CCSprite *sprite = [CCSprite spriteWithFile:image];
            float offsetFraction = ((float)(i+1))/(images.count+1);
            sprite.position = ccp(winSize.width*offsetFraction, winSize.height/2);
            [self addChild:sprite];
            [movableSprites addObject:sprite];
    return self;

There's some new stuff in here, so let's go over it step by step.

Loading the Background

The first part of the method loads the background image for the scene (blue-shooting-stars.png). Note that it sets the anchor point of the image to the lower left of the image (0, 0).

In Cocos2D, when you set the posiiton of a sprite, you are actually setting where the anchor point of the image is. By default, the anchor point is set to the exact center of the image. However, by setting the anchor point to the lower left corner, when you set the position of the sprite, you are now setting where the lower left corner is.

The method doesn't set the position of the background anywhere, so the position of the background defaults to (0,0). Hence, the lower left corner of time image is located at (0,0), and so the image (which is about 800 points long) extends off screen to the right.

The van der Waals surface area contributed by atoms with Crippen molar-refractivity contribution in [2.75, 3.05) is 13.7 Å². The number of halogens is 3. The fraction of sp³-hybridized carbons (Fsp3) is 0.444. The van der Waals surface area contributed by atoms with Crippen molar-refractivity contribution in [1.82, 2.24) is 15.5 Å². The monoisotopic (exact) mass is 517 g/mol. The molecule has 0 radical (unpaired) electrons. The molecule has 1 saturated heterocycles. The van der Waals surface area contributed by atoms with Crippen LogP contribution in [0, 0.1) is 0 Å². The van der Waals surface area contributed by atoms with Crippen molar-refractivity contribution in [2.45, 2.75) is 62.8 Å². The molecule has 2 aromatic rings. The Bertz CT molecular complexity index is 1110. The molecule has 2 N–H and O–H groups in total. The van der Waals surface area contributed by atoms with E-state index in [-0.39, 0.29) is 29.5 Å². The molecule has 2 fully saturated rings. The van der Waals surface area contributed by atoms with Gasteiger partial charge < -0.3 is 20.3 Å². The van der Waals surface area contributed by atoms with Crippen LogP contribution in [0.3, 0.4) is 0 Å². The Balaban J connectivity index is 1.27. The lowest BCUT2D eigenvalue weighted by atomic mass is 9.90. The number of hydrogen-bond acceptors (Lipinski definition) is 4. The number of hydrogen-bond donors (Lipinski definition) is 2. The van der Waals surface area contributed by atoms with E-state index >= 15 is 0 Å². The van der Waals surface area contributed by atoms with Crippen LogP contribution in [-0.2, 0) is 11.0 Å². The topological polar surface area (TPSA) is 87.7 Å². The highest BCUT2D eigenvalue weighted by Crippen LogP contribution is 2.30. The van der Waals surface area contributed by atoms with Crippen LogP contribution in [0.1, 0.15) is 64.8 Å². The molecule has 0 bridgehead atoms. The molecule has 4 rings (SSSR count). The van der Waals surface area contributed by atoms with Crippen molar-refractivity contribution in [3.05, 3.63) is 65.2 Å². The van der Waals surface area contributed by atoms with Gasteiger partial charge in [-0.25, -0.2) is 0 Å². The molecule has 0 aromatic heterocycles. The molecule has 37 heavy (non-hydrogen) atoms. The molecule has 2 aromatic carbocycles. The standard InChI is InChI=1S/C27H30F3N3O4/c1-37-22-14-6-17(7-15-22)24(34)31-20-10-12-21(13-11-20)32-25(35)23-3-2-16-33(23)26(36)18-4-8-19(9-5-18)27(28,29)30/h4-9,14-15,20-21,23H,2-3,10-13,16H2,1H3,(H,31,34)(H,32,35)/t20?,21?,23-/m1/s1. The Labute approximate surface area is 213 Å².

Another thing to note about loading the background image is it switches the pixel format before it loads the image. By default, when you load images with Cocos2D, they are loaded as 32-bit images. This means each pixel takes up 4 bytes in memory. This is good when you want very high quality artwork, but the tradeoff is it takes a large amount of memory to load the images - a premium on mobile devices.

When you're loading large images (such as background images), it's often good practice to load the background images as 16-bit images instead - basically sacrificing quality for lower memory usage. There are several different texture formats available in Cocos2D - here you choose the best possible level of quality for 16-bit images that don't need any transparency effects.

Loading the Images

The next part of the method loops through the list of images to load and creates and places a sprite for each. The sprites are distributed along the length of the screen, to have a nice initial layout. It also puts a reference to each sprite in the array of movable sprites, which will be used later.

Speaking of which, one last step - find your dealloc method and add the following lines to release the array:

[movableSprites release];
movableSprites = nil;

That's it! Build and run your code, and you should see a couple cute animals sitting there, just begging to be touched!

Sprites just waiting to be touched!

Selecting Sprites based on Touches

Now you'll write the code to determine which sprite is selected based on the user's current touch.

The first step is to enable your HelloWorldLayer to receive touches. Add the following line to the end of your init method to do so:

[[CCTouchDispatcher sharedDispatcher] addTargetedDelegate:self priority:0 swallowsTouches:YES];